Whether homeowners are wishing to renovate their homes in order to sell the property, or whether they are wanting to improve the home for their own use, renovations can be a source of conflict within the community. Noise, dust, and the unsightliness of construction can irk other homeowners and cause rising tensions. The best way to prevent unnecessary conflicts is to prepare a plan in advance for how your HOA will regulate renovations. Here are the top five renovations rules that your should implement in your HOA.
Set Time Limits
Other residents grow understandably frustrated when they are rudely awoken in the early hours of the morning by nearby pounding. Loud construction during the evening hours when families are trying to have dinner or family time is equally frustrating. To prevent conflict from arising, the board should establish set times during the day and week during which construction can occur. Usually construction should start no earlier than 9:00 a.m. and end no later than 5:00 p.m. Restrictions should also be put in place to prevent construction from occurring during the weekend when most other residents are home. This simple rule can prevent a lot of disagreement.
Require Prior Approval
Every resident should be required to apply for prior approval for any renovation that they plan on attempting. This gives the board the chance to make sure the renovation adheres to the governing documents and to inform the homeowner of any existing regulations so that they do not unknowingly break a rule. This gives everyone the opportunity to adequately prepare.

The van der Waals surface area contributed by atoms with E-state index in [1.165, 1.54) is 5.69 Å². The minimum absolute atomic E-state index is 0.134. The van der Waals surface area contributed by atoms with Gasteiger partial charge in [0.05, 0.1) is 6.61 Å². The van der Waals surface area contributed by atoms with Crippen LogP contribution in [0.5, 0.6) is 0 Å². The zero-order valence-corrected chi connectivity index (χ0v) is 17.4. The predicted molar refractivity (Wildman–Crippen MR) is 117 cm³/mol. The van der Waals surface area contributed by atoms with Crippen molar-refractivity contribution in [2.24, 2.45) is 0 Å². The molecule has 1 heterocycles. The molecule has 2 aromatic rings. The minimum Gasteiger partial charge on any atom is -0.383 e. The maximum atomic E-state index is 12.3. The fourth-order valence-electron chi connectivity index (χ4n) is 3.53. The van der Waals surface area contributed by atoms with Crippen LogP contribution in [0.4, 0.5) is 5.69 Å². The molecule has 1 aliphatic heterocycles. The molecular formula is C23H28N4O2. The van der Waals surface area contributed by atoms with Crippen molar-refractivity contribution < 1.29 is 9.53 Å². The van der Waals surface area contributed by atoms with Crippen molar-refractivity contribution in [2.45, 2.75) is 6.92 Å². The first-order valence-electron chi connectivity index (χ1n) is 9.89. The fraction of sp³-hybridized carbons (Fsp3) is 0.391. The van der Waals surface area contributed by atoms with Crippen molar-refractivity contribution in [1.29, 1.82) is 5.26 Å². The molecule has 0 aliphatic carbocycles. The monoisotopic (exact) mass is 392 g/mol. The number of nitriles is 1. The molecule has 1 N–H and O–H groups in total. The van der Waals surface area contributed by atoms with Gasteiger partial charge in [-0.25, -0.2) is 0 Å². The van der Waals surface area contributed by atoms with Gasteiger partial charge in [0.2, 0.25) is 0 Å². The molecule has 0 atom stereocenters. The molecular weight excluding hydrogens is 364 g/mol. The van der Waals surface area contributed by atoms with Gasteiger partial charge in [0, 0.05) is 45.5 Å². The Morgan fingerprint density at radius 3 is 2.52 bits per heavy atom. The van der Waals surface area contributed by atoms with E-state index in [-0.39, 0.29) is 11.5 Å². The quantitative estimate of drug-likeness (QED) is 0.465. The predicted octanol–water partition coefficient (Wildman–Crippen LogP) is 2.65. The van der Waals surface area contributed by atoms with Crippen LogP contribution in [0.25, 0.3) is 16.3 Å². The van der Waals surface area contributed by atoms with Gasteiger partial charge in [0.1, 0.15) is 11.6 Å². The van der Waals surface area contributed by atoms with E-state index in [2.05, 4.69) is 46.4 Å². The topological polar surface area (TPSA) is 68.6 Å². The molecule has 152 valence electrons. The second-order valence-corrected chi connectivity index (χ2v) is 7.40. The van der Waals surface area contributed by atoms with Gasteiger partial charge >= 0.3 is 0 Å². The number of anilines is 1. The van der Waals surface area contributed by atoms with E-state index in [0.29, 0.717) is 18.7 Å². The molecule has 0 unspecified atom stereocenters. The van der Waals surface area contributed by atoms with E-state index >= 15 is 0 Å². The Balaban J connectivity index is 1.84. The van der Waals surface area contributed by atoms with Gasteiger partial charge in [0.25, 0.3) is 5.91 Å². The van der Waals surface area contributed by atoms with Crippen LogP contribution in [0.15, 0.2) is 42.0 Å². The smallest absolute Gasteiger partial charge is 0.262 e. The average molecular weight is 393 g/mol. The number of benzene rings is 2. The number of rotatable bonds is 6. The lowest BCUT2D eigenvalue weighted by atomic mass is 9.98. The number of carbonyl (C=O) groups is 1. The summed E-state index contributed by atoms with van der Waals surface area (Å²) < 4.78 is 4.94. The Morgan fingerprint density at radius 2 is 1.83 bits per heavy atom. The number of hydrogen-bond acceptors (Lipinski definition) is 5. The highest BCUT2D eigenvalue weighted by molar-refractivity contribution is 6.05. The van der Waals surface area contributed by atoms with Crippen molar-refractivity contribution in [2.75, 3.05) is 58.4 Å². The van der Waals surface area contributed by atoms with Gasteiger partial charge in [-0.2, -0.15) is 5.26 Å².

Require Daily Clean Up
Residents and the construction crew should be required to clean up the area at the end of each day as much as possible. This presents the area from being an eyesore 24/7 and also helps to prevent injuries. Homeowners should also be regulated to keep all construction on their property alone so that it does not infringe on the yards or homes of neighbors.
Set Duration Limits
All construction projects should be completed within a set time frame so that the property is not in a perpetual state of disrepair.
Make a Plan for Enforcement
Your board’s enforcement of these rules is perhaps the most important part of the plan. Therefore, be sure that you firmly establish a list of consequences for any infringements of the rules. First, be sure that the homeowner understands the regulations and the consequences of breaking each rule. In the event of an infringement, the resident should then receive a written warning. Depending on the governing documents of your association, if the resident continues to disregard the regulations, the HOA may have the right to enter the property or home in order to clean the area. Fines for exceeding time limits can also be levied.
Preparing your HOA ahead of time for potential renovations is a good way to avoid conflict and to keep the property beautiful. Implement these five renovation rules to keep everything running smoothly.